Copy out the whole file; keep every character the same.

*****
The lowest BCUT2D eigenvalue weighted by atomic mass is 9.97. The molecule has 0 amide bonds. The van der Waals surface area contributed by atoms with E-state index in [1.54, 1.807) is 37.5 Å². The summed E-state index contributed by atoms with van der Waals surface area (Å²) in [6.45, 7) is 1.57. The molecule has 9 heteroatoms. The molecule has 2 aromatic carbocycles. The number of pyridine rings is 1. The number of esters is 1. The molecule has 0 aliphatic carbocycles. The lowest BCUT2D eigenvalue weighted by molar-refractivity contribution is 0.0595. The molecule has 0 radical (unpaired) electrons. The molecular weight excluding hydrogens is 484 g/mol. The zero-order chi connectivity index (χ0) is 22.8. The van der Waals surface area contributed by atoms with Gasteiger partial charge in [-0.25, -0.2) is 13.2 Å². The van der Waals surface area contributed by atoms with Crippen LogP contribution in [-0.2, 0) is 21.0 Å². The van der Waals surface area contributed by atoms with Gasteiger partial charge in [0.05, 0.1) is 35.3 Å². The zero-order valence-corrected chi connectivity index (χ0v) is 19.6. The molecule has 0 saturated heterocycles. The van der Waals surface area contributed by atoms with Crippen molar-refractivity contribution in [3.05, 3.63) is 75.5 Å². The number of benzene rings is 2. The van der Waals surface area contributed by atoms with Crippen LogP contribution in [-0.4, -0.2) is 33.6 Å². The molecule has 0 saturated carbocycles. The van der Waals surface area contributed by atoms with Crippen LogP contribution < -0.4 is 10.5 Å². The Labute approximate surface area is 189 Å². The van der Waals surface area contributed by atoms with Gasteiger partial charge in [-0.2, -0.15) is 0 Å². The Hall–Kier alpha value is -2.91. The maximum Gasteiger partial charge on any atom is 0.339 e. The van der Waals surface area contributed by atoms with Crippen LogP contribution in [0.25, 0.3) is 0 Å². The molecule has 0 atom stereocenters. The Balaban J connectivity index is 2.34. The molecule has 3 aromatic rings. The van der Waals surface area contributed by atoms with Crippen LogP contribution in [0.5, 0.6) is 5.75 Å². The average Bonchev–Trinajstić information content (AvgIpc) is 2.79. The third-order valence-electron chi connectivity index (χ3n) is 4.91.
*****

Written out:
The lowest BCUT2D eigenvalue weighted by atomic mass is 9.97. The molecule has 0 amide bonds. The van der Waals surface area contributed by atoms with E-state index in [1.54, 1.807) is 37.5 Å². The summed E-state index contributed by atoms with van der Waals surface area (Å²) in [6.45, 7) is 1.57. The molecule has 9 heteroatoms. The molecule has 2 aromatic carbocycles. The number of pyridine rings is 1. The number of esters is 1. The molecule has 0 aliphatic carbocycles. The lowest BCUT2D eigenvalue weighted by molar-refractivity contribution is 0.0595. The molecule has 0 radical (unpaired) electrons. The molecular weight excluding hydrogens is 484 g/mol. The zero-order chi connectivity index (χ0) is 22.8. The van der Waals surface area contributed by atoms with Gasteiger partial charge in [-0.25, -0.2) is 13.2 Å². The van der Waals surface area contributed by atoms with Crippen LogP contribution in [-0.2, 0) is 21.0 Å². The van der Waals surface area contributed by atoms with Gasteiger partial charge in [0.05, 0.1) is 35.3 Å². The zero-order valence-corrected chi connectivity index (χ0v) is 19.6. The molecule has 0 saturated heterocycles. The van der Waals surface area contributed by atoms with Crippen molar-refractivity contribution in [3.05, 3.63) is 75.5 Å². The number of benzene rings is 2. The van der Waals surface area contributed by atoms with Crippen LogP contribution in [-0.4, -0.2) is 33.6 Å². The molecule has 0 saturated carbocycles. The van der Waals surface area contributed by atoms with Crippen LogP contribution < -0.4 is 10.5 Å². The Labute approximate surface area is 189 Å². The van der Waals surface area contributed by atoms with Gasteiger partial charge in [-0.2, -0.15) is 0 Å². The Hall–Kier alpha value is -2.91. The maximum Gasteiger partial charge on any atom is 0.339 e. The van der Waals surface area contributed by atoms with Crippen LogP contribution in [0.25, 0.3) is 0 Å². The molecule has 0 atom stereocenters. The Balaban J connectivity index is 2.34. The molecule has 3 aromatic rings. The van der Waals surface area contributed by atoms with Crippen LogP contribution in [0.5, 0.6) is 5.75 Å². The average Bonchev–Trinajstić information content (AvgIpc) is 2.79. The third-order valence-electron chi connectivity index (χ3n) is 4.91.